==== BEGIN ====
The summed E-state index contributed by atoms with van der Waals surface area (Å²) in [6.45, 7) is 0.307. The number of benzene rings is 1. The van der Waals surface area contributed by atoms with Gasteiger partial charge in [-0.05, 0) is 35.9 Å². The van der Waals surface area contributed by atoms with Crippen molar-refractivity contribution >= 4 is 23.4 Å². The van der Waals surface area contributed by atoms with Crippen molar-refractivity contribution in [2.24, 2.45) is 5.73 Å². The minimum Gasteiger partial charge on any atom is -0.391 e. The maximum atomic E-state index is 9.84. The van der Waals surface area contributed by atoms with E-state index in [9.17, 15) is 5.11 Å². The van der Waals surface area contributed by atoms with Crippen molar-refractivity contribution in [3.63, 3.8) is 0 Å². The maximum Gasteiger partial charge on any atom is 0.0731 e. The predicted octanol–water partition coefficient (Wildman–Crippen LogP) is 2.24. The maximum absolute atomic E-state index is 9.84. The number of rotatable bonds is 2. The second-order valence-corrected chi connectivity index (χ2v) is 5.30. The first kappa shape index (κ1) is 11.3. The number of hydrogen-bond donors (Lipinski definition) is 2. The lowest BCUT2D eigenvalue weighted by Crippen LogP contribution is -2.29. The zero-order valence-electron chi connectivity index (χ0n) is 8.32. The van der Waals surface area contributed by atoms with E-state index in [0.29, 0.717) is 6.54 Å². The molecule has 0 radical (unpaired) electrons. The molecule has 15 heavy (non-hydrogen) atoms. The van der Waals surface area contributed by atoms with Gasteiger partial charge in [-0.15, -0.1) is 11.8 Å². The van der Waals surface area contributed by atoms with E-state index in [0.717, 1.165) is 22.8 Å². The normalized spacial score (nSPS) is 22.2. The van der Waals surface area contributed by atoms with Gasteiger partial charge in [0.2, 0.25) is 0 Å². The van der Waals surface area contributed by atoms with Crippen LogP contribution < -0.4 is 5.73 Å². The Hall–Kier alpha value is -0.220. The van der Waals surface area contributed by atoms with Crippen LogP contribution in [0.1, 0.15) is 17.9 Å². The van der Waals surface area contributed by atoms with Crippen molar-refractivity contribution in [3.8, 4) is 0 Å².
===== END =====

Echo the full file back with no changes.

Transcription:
The summed E-state index contributed by atoms with van der Waals surface area (Å²) in [6.45, 7) is 0.307. The number of benzene rings is 1. The van der Waals surface area contributed by atoms with Gasteiger partial charge in [-0.05, 0) is 35.9 Å². The van der Waals surface area contributed by atoms with Crippen molar-refractivity contribution >= 4 is 23.4 Å². The van der Waals surface area contributed by atoms with Crippen molar-refractivity contribution in [2.24, 2.45) is 5.73 Å². The minimum Gasteiger partial charge on any atom is -0.391 e. The maximum atomic E-state index is 9.84. The van der Waals surface area contributed by atoms with E-state index in [9.17, 15) is 5.11 Å². The van der Waals surface area contributed by atoms with Crippen molar-refractivity contribution in [3.63, 3.8) is 0 Å². The maximum Gasteiger partial charge on any atom is 0.0731 e. The predicted octanol–water partition coefficient (Wildman–Crippen LogP) is 2.24. The maximum absolute atomic E-state index is 9.84. The number of rotatable bonds is 2. The second-order valence-corrected chi connectivity index (χ2v) is 5.30. The first kappa shape index (κ1) is 11.3. The number of hydrogen-bond donors (Lipinski definition) is 2. The lowest BCUT2D eigenvalue weighted by Crippen LogP contribution is -2.29. The zero-order valence-electron chi connectivity index (χ0n) is 8.32. The van der Waals surface area contributed by atoms with E-state index in [0.29, 0.717) is 6.54 Å². The molecule has 0 radical (unpaired) electrons. The molecule has 15 heavy (non-hydrogen) atoms. The van der Waals surface area contributed by atoms with Gasteiger partial charge in [-0.15, -0.1) is 11.8 Å². The van der Waals surface area contributed by atoms with E-state index in [0.717, 1.165) is 22.8 Å². The normalized spacial score (nSPS) is 22.2. The van der Waals surface area contributed by atoms with Gasteiger partial charge in [0.2, 0.25) is 0 Å². The van der Waals surface area contributed by atoms with Crippen LogP contribution < -0.4 is 5.73 Å². The Hall–Kier alpha value is -0.220. The van der Waals surface area contributed by atoms with Crippen LogP contribution in [0.1, 0.15) is 17.9 Å². The van der Waals surface area contributed by atoms with Crippen molar-refractivity contribution in [3.8, 4) is 0 Å².